BASTIMENTOS ISLAND, Panama — Amanda Ryan watched in amazement as a nurse treated the injury of a Ngöbe child. The boy had sliced his foot with a machete and was in need of immediate treatment or he risked infection. As is typical with many rural health outposts around the world, medical supplies were lacking. The nurse didn’t have the kind of antibacterial medicine she would normally use to treat wounds. So she took honey — which has antibiotic properties — poured it over the laceration and wrapped the boy’s foot.
“It was amazing to see the different ways of treating people with the little that you have,” said Ryan, 35, an American who has led a YWAM Ships Kona team to Panama. “It definitely stirred my heart to go back. There are so many needs in different areas.”
While these kinds of injuries are common in Central America, competent emergency health care is not. This is especially true on the islands of Panama, including the Bocas Del Toro District, where volunteers regularly camp at the YWAM Ships outpost to serve the indigenous Ngöbe people. Minor injuries turn into life-threatening situations quickly for those who live as remotely as islanders here. Teams that have served here have often been the only help that villagers can rely on in emergency circumstances.
Thomas Schmidt, who oversees Outpost Panama with his wife, Holly, said most people who live on the Caribbean islands of Panama are far from hospitals and clinics.
“The lack of accessible health care for the people on the islands of Bocas Del Toro in particular is a serious issue,” said Schmidt, of the U.S. “From simple sutures to the treatment of staph infections, our local hospitals and workers are stretched beyond limits.”
Schmidt said the nearest medical facilities require too high of a cost — both for services and transportation to reach them — for most Ngöbe people. He cited a recent incident in which a village woman cut her leg and the injury became infected. She traveled by boat to nearby Isla Colon for treatment.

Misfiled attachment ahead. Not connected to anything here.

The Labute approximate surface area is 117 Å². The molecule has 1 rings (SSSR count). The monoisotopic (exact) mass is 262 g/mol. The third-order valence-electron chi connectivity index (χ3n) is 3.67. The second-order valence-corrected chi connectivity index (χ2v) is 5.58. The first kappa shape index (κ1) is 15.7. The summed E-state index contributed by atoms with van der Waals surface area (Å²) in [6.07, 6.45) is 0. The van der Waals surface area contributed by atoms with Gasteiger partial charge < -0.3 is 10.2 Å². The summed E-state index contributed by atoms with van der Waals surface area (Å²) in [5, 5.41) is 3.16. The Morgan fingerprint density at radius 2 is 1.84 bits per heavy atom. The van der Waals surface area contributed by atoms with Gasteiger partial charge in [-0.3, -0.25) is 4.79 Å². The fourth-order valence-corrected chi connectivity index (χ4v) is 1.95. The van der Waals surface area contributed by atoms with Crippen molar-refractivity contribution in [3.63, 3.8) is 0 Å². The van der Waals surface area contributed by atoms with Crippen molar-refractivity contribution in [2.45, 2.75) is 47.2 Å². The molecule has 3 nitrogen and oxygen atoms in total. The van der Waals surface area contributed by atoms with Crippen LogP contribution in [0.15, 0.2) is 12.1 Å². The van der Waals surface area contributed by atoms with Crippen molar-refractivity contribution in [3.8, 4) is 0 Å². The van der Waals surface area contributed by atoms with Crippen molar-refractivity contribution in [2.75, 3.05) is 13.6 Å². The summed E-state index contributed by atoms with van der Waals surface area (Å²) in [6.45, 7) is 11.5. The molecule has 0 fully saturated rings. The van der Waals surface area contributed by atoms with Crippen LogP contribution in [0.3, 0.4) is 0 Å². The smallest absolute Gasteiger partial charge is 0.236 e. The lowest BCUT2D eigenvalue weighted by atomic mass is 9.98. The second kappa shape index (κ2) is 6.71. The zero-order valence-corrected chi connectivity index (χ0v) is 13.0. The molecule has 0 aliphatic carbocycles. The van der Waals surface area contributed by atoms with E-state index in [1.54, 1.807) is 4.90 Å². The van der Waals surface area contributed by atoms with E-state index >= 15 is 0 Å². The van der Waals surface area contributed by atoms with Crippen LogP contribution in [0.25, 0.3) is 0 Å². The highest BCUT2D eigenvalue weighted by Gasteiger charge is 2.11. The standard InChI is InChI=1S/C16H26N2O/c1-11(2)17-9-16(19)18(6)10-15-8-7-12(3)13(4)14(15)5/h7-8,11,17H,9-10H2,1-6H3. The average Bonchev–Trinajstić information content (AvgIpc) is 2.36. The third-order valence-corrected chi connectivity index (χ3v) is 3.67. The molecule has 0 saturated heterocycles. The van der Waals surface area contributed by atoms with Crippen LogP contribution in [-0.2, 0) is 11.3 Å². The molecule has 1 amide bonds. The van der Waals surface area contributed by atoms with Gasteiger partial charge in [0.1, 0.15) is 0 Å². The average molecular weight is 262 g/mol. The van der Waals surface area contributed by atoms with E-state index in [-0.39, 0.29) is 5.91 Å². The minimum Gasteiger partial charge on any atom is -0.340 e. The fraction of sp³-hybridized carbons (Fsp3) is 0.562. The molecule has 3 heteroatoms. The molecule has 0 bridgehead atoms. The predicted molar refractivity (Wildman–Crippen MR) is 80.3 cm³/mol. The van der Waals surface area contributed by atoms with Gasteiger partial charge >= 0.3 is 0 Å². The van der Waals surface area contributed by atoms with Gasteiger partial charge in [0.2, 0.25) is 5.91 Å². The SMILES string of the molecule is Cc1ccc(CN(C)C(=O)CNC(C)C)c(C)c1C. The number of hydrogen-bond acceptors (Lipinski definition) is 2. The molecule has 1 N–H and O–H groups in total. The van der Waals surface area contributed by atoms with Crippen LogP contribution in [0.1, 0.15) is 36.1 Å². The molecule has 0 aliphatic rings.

“They admitted her for several days and then released her and told her to ‘Come in every day for the next 15 days to get it cleaned and change the dressing.’ The basic cost of transportation at about $5 per trip ($10 round trip) made the travel out of her price range,” Schmidt said. “These wonderful people often live with high levels of pain and prolonged periods of infection that just doesn’t need to be.”
Michael Geitz, who preceded Schmidt at Outpost Panama, said he once watched as one Ngöbe teenager suffered the consequences of an inadequately-treated machete injury.
“On the other side of Bastimentos Island there was a 19-year-old guy who had a cut that he had been treating himself. Eventually, it got so infected that he couldn’t treat it anymore,” said Geitz, 40, of Germany. “He called us because he knew we had a doctor.”
Geitz and his team treated the young Ngöbe man by reopening the wound and draining it.
“We are so grateful for the volunteer doctors and nurses who go to offer their services freely at Outpost Panama,” Geitz said. “They make such a huge difference.”
Schmidt said he and his wife are praying for partners to expand the medical and dental capacity of Outpost Panama.”
“Mobile clinics, trained personnel and a larger stocked infirmary would make a huge impact on the health and well-being of our neighbors,” Schmidt said.
Photo by f. ermert
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